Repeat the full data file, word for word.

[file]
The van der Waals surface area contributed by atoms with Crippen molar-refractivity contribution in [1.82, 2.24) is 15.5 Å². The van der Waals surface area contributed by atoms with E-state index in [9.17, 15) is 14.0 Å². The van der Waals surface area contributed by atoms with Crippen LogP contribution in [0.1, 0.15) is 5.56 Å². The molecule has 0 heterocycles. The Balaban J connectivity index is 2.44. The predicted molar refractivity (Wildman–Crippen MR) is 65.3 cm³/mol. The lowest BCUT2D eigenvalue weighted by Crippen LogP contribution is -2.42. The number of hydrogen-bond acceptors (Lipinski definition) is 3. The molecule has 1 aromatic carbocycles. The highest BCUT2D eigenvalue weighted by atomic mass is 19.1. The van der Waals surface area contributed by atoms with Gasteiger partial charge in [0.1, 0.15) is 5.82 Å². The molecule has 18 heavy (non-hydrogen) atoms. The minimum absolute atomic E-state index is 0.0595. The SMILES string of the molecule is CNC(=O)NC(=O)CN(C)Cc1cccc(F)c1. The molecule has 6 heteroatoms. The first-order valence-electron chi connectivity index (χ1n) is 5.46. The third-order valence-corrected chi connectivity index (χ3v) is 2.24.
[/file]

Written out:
The van der Waals surface area contributed by atoms with Crippen molar-refractivity contribution in [1.82, 2.24) is 15.5 Å². The van der Waals surface area contributed by atoms with E-state index in [9.17, 15) is 14.0 Å². The van der Waals surface area contributed by atoms with Crippen LogP contribution in [0.1, 0.15) is 5.56 Å². The molecule has 0 heterocycles. The Balaban J connectivity index is 2.44. The predicted molar refractivity (Wildman–Crippen MR) is 65.3 cm³/mol. The lowest BCUT2D eigenvalue weighted by Crippen LogP contribution is -2.42. The number of hydrogen-bond acceptors (Lipinski definition) is 3. The molecule has 1 aromatic carbocycles. The highest BCUT2D eigenvalue weighted by atomic mass is 19.1. The van der Waals surface area contributed by atoms with Gasteiger partial charge in [0.1, 0.15) is 5.82 Å². The molecule has 18 heavy (non-hydrogen) atoms. The minimum absolute atomic E-state index is 0.0595. The SMILES string of the molecule is CNC(=O)NC(=O)CN(C)Cc1cccc(F)c1. The molecule has 6 heteroatoms. The first-order valence-electron chi connectivity index (χ1n) is 5.46. The third-order valence-corrected chi connectivity index (χ3v) is 2.24.